Headline news this week has been full of stories which have an IP aspect to them. Our weekly round up series focuses on THAT salute, Ashley Madison data hacking, Louboutin’s red soles and the lady who objected to the photo being taken of her bottom!

Putting the minefield of political and public relations issues aside, there has been much speculation as to whether the Palace might bring an action against the Sun for infringement of copyright in the video clip. The defence of ‘fair dealing for the purpose of reporting current events’ does not apply to photographs (and neither are they ‘current events’) and so this defence would be not available.

Copyright is always a tricky beast. The law that applies is the one that was in force at the time that the copyright work was created. The film was reputedly shot in 1933 and so the appropriate piece of legislation is the 1911 Copyright Act.

Prior to the 1956 Copyright Act, films were not protected by copyright. The 1911 Act mentioned cinematograph films (in section 1(2)(d)) but only in the context of being one form of the performance of literary, dramatic or musical work, but they were not protectable per se. So films of a factual or documentary nature (such as the Royal film at issue here) were not protected at the time. This of course did not matter then because presumably the film was made for purely private consumption.

The 1956 Act provided some retrospective protection by treating a film made before 1957 as a series of still images, each of which would be protected as a photograph. So once the 1956 Act had come into force in 1957, this piece of film would have gained protection as a series of photographs. This would seem to lead us to the next step which would ordinarily apply to copyright works, namely who was the author and when did he or she die?

Photographs created prior to 1 June 1957, Section 21 of the 1911 Act were afforded special treatment, namely that the term of protection was fixed at 50 years from the making of the original negative, and then ceased. This applied equally to published and unpublished photographs. What is more, although the film (reputedly shot in 1933 or thereabouts) would still have been protected under section 21 when the 1956 Act came into force, the transitional provisions (in Schedule 7) of the later Act did not change the provisions for photographs made before 1 June 1957, and so copyright in the film would have expired around 1983, some time before the current 1988 Act appeared on the statute books.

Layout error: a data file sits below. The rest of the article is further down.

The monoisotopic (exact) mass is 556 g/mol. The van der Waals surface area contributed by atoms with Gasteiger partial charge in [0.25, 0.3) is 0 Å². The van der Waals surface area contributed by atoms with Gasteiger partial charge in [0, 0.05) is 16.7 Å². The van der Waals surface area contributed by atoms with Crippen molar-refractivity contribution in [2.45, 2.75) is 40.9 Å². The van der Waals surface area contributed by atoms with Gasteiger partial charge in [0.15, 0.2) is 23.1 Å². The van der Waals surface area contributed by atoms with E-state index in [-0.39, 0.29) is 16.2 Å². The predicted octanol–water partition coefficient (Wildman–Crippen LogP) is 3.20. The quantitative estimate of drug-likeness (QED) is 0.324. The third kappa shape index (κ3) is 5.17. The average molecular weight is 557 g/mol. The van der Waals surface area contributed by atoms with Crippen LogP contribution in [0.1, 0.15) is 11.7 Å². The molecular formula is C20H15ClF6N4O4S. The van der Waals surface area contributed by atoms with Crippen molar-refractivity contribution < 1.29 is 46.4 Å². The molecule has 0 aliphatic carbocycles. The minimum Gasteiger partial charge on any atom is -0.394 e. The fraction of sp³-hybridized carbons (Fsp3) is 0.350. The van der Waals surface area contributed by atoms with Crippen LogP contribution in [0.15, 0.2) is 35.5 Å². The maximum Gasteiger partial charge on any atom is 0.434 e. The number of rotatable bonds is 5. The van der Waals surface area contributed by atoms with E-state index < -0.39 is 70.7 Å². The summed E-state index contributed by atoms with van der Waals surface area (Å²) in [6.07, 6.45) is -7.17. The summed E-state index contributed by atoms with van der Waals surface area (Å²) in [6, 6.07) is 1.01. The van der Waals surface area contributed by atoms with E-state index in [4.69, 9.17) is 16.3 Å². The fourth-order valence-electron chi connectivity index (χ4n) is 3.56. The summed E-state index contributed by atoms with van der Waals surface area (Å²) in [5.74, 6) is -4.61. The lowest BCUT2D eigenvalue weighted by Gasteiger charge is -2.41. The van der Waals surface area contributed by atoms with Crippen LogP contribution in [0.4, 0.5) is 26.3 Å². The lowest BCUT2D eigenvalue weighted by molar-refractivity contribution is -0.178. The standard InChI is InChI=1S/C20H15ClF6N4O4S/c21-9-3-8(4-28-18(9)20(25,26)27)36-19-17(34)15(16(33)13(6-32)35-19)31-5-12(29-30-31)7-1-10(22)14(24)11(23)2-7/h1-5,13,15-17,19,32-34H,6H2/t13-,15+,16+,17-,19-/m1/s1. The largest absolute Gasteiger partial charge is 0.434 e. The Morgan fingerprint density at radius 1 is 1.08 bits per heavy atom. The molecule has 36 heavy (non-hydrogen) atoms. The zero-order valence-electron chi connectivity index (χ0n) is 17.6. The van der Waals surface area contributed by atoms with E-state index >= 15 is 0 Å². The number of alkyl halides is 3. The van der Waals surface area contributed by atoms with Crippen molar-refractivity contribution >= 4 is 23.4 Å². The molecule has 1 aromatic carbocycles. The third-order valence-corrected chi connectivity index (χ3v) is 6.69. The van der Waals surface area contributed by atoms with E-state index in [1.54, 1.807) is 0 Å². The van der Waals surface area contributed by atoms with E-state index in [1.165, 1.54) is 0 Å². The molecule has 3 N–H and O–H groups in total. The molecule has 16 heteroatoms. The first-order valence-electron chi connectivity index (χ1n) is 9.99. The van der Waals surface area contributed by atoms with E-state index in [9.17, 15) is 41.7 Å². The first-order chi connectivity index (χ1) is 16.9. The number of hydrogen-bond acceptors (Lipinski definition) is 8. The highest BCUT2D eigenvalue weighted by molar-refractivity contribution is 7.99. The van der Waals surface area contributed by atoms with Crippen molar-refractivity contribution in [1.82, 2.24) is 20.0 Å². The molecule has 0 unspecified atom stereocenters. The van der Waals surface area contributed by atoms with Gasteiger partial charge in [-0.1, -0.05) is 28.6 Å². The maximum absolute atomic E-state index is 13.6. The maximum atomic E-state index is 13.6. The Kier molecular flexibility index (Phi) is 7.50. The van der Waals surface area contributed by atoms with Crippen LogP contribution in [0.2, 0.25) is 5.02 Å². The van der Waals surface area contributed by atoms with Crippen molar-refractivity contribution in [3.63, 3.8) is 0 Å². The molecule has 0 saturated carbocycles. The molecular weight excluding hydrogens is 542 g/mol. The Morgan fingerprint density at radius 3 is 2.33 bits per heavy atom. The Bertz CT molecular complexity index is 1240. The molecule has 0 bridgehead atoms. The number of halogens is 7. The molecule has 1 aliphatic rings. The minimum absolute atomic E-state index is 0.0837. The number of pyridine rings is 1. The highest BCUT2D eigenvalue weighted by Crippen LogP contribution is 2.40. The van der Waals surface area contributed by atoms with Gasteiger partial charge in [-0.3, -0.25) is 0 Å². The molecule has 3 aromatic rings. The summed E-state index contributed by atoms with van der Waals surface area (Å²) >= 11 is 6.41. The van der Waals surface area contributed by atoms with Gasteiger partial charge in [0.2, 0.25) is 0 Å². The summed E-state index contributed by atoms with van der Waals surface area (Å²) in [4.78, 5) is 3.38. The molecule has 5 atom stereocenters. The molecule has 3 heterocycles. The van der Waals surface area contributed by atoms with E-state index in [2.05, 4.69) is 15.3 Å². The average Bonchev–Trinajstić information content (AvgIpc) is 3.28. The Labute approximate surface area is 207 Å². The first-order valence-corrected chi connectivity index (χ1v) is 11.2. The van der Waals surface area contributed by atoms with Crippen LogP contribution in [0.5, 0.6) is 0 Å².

Hang on though, what about Crown Copyright? The 1911 Act, although not using the exact term, introduced what we think of as Crown Copyright, which lasted for fifty years from the date of first publication of the individual work. Since this film (we presume) has never previously been published, that would mean that the copyright term has not yet commenced (unauthorised publications such as that by the Sun newspaper don’t count).

But could the film attract Crown Copyright? The wording of Section 18 of the 1911 Act says: “Without prejudice to any rights or privileges of the Crown, where any work has, whether before or after the commencement of this Act, been prepared or published by or under the direction or control of His Majesty or any Government department, the copyright in the work shall, subject to any agreement with the author, belong to His Majesty, and in such case shall continue for a period of fifty years from the date of the first publication of the work”.

From the circumstances and individuals shown in the film, it seems probable that the person filming the goings-on was the King’s second son, Prince George, who later became King George VI. It is probable that he directed it to be prepared and its publication was certainly under his control (or that of the Palace) and so I think it could be argued that copyright protection has not commenced.

However I suspect that all this will be hypothetical, and that no such copyright case will ever be contemplated, let alone go forward to litigation. But if it did, the Sun would undoubtedly advance the little-developed defence of public interest under Section 171(3).

We thank the ‘17099 Copyright Blog’ for this blog.